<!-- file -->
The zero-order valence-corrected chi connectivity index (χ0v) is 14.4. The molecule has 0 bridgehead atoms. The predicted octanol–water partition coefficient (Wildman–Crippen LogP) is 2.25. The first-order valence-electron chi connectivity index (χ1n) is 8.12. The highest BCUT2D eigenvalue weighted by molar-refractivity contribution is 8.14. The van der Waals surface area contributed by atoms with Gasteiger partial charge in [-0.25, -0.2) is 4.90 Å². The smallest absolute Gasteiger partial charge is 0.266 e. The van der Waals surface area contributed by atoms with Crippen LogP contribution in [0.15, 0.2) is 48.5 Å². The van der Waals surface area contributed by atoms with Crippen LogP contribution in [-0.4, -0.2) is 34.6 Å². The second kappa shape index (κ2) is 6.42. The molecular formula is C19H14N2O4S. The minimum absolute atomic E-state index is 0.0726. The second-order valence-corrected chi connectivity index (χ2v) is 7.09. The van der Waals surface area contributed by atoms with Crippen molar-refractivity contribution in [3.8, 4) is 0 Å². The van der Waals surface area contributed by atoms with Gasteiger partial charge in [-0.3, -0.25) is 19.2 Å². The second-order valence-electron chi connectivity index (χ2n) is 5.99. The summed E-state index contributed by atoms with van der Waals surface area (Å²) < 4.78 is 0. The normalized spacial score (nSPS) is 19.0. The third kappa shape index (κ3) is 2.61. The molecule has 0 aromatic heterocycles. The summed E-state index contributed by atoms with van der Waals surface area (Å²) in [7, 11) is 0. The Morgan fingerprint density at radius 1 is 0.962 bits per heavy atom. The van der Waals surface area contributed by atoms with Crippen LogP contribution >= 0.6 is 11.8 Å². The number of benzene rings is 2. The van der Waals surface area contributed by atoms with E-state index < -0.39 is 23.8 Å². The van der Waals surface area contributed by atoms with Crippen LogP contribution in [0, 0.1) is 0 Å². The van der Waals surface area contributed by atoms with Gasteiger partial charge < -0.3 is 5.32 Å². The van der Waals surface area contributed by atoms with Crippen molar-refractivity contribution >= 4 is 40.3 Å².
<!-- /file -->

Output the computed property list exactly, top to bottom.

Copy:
The zero-order valence-corrected chi connectivity index (χ0v) is 14.4. The molecule has 0 bridgehead atoms. The predicted octanol–water partition coefficient (Wildman–Crippen LogP) is 2.25. The first-order valence-electron chi connectivity index (χ1n) is 8.12. The highest BCUT2D eigenvalue weighted by molar-refractivity contribution is 8.14. The van der Waals surface area contributed by atoms with Gasteiger partial charge in [-0.25, -0.2) is 4.90 Å². The smallest absolute Gasteiger partial charge is 0.266 e. The van der Waals surface area contributed by atoms with Crippen LogP contribution in [0.15, 0.2) is 48.5 Å². The van der Waals surface area contributed by atoms with Crippen LogP contribution in [-0.4, -0.2) is 34.6 Å². The second kappa shape index (κ2) is 6.42. The molecular formula is C19H14N2O4S. The minimum absolute atomic E-state index is 0.0726. The second-order valence-corrected chi connectivity index (χ2v) is 7.09. The van der Waals surface area contributed by atoms with Crippen molar-refractivity contribution in [3.8, 4) is 0 Å². The van der Waals surface area contributed by atoms with Gasteiger partial charge in [-0.3, -0.25) is 19.2 Å². The second-order valence-electron chi connectivity index (χ2n) is 5.99. The summed E-state index contributed by atoms with van der Waals surface area (Å²) < 4.78 is 0. The normalized spacial score (nSPS) is 19.0. The third kappa shape index (κ3) is 2.61. The molecule has 0 aromatic heterocycles. The summed E-state index contributed by atoms with van der Waals surface area (Å²) in [7, 11) is 0. The Morgan fingerprint density at radius 1 is 0.962 bits per heavy atom. The van der Waals surface area contributed by atoms with Crippen LogP contribution >= 0.6 is 11.8 Å². The number of benzene rings is 2. The van der Waals surface area contributed by atoms with E-state index < -0.39 is 23.8 Å². The van der Waals surface area contributed by atoms with Crippen LogP contribution in [0, 0.1) is 0 Å². The van der Waals surface area contributed by atoms with Gasteiger partial charge < -0.3 is 5.32 Å². The van der Waals surface area contributed by atoms with Crippen molar-refractivity contribution >= 4 is 40.3 Å².